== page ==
Why do blackcurrants grow so well in the UK?

Feb 16, 2021

Last year, our growers harvested a whopping 13,000 tonnes of blackcurrants, mostly to make the blackcurrant cordial all know and love, Ribena! However, have you ever wondered why blackcurrants grow so well in the United Kingdom? Prepaps sometimes unfavourable for most, blackcurrants love the Great British Weather! Continue reading to find out why…

We may complain about the British climate, but our Great British superfruit certainly isn’t! With cold winters and warm summers, the UK has the ideal conditions to grow Blackcurrants. Blackcurrants have grown well in the UK for over 500 years, and many Blackcurrant Foundation growers have grown blackcurrants for generations, managing 2,000 hectares of blackcurrant fields across the British Isles. This tiny berry is part of British History, mainly due to the UK having perfect growing conditions for these purple powerhouses.

During the winter, cold spells ensure that blackcurrants flower at the right time for optimum pollination. They require approximately 2,000 cold hours (below 7c) before they start to grow buds in the spring. This means it reduces the risk of frost damage to new buds and ensures that buds open rapidly in the spring. This also means they flower when there are lots of essential pollinators around – mainly bees but also butterflies, moths and other insects too. Therefore, a frosty winter followed by rising temperatures in spring and summer is essential for a healthy crop of blackcurrants come harvest in July-August when the berries are at their sweetest.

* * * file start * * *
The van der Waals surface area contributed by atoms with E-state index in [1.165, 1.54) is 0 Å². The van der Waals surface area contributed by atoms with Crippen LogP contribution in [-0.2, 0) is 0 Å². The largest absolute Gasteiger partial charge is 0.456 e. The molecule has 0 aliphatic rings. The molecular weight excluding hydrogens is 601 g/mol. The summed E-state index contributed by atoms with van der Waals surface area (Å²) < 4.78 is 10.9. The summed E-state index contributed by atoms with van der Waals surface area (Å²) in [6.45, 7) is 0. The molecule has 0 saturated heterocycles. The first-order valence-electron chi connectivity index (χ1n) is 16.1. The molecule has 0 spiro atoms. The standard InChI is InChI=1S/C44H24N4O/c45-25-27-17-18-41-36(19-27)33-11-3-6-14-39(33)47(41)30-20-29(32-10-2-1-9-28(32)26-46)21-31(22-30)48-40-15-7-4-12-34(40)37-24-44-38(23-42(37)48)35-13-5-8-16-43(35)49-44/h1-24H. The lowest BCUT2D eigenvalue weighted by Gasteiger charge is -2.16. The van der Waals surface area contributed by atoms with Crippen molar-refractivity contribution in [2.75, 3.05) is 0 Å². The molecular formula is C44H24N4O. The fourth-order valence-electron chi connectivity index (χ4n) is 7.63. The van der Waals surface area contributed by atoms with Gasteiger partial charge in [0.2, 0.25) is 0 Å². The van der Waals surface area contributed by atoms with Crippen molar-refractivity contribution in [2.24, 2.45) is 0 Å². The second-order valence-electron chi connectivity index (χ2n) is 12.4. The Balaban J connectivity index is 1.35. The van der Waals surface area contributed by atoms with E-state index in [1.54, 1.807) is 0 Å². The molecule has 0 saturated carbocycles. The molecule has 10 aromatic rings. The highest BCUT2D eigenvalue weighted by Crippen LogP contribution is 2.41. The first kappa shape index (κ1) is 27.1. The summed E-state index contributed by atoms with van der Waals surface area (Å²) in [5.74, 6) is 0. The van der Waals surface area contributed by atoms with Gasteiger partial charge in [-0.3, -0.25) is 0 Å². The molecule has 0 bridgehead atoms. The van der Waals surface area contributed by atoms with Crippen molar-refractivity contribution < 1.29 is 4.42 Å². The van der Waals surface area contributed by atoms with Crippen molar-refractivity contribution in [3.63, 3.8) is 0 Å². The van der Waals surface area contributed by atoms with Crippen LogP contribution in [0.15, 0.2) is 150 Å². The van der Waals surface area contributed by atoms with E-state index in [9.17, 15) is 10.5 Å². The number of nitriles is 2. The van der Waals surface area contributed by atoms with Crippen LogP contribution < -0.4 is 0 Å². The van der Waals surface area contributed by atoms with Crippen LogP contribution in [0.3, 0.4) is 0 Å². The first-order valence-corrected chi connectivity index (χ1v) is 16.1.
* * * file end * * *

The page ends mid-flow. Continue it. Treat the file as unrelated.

However, with rising temperatures during the winter, blackcurrants have a shorter and milder ‘chill time’ which will affect the harvest. The James Hutton Institute has discovered that milder winters may cause blackcurrant crops to flower later in the year, produce less fruit, and over repeated years, have a reduced plant lifespan.

In light of this, a new climate-resistant variety has been developed- ‘Ben Lawes’ alongside Ribena’s brand owner, Lucozade Ribena Suntory and the James Hutton Institute (the leading agricultural research centre for soft fruits). This new variety has taken 20 years to develop and last year (2020) was the first successful harvest! We’re thrilled that our dedication to keep the Great British Blackcurrant thriving in our ever-changing climate has paid off. The development of this new blackcurrant variety means we will be able to protect the future of the crop and help secure UK blackcurrant growers’ livelihoods.

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